So in the interest of not constantly engaging in extemporaneous noodling, I went back to read Timothy Noah’s piece on why Presidential candidates who play the “war hero card” have lost recently to candidates without military experience. My theory, building off Matt Yglesias’ argument that candidate success has more to do with the political environment than “campaign” factors, was that the opportunity cost of emphasizing “biography” meant less time on issues pertinent to the political environment, thus worsening an already bad situation. In any event, the good news is that it turns out Noah’s piece was completely devoid of any such theory so I can safely claim credit for the idea. The bad news is that I don’t think my theory captures the whole story.
To take the theory a step further (or perhaps back, but who knows), it seems more likely that “biography candidates” win the nomination when the political environment doesn’t permit for candidates to build their case on much else (i.e., a Republican in a recession or a Democrat after 9/11). I’d have to take this back a bit — and obviously, it doesn’t apply to incumbent candidates — but it’s certainly been true in 2008 and 2004. In 2008, John McCain emerged from a particularly weak field, and though some may contend McCain’s embrace of the surge saved his candidacy, McCain was well positioned to impugn Mitt Romney’s patriotism by his own war hero status. What’s more, the RNC made no pretense that John McCain’s biography wouldn’t be a large focus. Sarah Palin’s speech the night prior set the tone, “there is only one man in this election who has ever really fought for you” and McCain’s acceptance speech was a virtual self hagiography. Of course, had the Republicans opted for another tack, it’s still unlikely they would have won, but it seems plausible relentless focus on John McCain’s biography hamstrung the campaign’s ability to focus on the issues voters worried about.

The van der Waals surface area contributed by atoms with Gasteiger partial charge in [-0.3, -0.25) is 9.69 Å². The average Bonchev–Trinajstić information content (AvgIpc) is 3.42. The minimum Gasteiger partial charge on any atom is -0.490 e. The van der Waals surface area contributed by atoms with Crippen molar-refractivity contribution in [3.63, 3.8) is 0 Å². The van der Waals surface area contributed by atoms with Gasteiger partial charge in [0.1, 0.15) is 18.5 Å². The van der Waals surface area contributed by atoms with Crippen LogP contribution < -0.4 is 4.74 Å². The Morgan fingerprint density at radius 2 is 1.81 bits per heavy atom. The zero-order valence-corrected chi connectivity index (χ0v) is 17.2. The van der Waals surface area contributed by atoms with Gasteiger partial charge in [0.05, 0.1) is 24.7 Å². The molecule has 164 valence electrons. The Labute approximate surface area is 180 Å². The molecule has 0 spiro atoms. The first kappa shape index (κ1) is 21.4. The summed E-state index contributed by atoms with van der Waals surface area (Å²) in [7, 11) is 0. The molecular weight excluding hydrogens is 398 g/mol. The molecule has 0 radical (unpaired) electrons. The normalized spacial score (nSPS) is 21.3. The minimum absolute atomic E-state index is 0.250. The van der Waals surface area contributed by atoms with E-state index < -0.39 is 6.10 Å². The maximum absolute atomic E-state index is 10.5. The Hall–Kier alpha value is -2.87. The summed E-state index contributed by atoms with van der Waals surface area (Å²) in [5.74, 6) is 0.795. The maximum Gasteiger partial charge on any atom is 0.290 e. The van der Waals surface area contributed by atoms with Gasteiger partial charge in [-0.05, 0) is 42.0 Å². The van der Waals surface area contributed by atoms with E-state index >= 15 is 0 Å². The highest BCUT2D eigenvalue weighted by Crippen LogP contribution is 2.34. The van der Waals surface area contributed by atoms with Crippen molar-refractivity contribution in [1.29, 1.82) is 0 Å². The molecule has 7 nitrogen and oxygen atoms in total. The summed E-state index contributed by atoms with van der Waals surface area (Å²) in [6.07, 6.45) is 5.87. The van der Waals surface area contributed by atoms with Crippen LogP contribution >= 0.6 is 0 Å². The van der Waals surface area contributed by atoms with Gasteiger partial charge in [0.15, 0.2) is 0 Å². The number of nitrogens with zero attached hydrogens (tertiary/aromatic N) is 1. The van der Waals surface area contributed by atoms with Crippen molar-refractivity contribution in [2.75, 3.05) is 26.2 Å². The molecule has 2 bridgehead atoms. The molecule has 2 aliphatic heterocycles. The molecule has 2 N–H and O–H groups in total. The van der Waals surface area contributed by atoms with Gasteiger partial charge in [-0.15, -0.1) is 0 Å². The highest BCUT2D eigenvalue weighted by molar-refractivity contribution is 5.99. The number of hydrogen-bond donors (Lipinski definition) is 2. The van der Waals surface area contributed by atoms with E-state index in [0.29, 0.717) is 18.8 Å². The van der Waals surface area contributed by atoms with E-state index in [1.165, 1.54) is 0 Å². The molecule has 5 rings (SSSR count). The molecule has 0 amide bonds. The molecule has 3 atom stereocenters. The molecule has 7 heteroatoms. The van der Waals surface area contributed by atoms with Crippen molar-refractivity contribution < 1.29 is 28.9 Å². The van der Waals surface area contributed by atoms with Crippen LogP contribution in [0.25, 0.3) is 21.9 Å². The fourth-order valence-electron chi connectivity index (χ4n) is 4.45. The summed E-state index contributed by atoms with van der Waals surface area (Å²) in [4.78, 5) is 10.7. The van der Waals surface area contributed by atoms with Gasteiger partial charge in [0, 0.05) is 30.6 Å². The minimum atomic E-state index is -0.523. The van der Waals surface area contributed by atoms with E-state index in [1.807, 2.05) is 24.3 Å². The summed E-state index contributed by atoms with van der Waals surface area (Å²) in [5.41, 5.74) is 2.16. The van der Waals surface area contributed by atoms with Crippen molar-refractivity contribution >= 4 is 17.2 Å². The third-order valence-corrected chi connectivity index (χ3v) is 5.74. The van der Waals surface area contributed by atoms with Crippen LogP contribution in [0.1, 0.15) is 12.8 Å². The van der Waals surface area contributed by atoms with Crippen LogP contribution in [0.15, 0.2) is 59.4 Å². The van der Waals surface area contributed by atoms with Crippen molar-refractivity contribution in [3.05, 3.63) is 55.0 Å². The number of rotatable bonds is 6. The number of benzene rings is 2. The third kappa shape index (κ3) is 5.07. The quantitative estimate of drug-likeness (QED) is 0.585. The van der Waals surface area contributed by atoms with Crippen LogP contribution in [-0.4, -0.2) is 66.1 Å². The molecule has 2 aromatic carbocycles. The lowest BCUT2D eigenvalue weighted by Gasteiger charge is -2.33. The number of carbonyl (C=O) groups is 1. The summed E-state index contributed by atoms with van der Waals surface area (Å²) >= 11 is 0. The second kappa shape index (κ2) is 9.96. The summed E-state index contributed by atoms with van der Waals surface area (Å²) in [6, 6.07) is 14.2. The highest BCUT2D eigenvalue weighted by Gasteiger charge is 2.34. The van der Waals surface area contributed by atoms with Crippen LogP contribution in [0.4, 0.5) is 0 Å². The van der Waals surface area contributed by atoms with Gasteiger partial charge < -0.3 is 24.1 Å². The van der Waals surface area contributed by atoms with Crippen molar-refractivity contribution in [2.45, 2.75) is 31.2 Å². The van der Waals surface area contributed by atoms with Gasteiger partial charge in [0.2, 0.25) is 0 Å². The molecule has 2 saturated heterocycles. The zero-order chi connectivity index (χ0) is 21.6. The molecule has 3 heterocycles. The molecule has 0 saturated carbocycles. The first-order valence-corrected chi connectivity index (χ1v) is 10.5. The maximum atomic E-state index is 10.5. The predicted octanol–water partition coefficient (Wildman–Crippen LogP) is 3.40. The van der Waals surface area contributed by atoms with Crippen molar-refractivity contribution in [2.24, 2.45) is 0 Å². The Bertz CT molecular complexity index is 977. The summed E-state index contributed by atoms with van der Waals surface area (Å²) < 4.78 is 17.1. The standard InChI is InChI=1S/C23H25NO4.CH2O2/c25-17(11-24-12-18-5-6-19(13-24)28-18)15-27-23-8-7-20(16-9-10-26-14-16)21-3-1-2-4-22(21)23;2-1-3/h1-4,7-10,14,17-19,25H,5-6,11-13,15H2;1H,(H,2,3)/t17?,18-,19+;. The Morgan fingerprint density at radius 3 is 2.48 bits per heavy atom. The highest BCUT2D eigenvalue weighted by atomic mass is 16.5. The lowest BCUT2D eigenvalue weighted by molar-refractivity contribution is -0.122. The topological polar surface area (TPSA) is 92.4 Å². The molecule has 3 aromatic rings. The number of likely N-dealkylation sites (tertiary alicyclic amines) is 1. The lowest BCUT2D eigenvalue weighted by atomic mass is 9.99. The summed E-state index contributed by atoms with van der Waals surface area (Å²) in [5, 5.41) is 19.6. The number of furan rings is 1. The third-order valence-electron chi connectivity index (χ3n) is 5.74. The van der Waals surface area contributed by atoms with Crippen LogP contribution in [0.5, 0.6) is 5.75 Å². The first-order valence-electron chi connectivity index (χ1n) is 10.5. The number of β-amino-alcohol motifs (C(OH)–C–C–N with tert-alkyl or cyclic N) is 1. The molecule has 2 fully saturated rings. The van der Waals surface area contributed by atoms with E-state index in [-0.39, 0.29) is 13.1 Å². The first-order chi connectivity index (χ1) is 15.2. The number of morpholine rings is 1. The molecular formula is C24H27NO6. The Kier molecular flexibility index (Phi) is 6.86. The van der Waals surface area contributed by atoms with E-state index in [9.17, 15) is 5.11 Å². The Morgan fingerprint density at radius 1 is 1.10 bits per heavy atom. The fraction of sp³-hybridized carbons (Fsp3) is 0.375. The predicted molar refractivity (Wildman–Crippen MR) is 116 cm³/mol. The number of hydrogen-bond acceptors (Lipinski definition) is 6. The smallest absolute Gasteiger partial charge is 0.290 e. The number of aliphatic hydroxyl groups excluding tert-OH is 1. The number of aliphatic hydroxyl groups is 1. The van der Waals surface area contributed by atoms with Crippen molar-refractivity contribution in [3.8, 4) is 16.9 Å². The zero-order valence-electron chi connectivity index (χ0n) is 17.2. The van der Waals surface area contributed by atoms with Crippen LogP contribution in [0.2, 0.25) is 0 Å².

The same argument can be constructed for John Kerry’s run in 2004, with the one caveat that retrospectively, the 2004 field wasn’t as poor as it seemed at the time (Howard Dean is now hailed as a visionary). Still, John Kerry emerged as a candidate largely because mainstream Democrats failed to form a cohesive and strong argument against neoconservative foreign policy, probably the most contentious issue of the campaign. Conventional wisdom dictated that John Kerry’s war hero status would neutralize George Bush’s edge on aggressive foreign policy, but in reality, the effort was superficial. Emphasis on John Kerry’s military service obscured any argument counter to the neoconservative vision, not only signaling weakness, but also further deteriorating an already weak position by limiting opportunities to present the argument on its own terms.
Understanding that political conditions transcend the importance of the candidate, political parties should recognize victory is impossible without credibly addressing the most salient trends in a given election year. Nominating a candidate ill equipped to wrangle from a position of strength will dim electoral prospects, no matter how compelling their biography may be. This has been especially true for war heroes.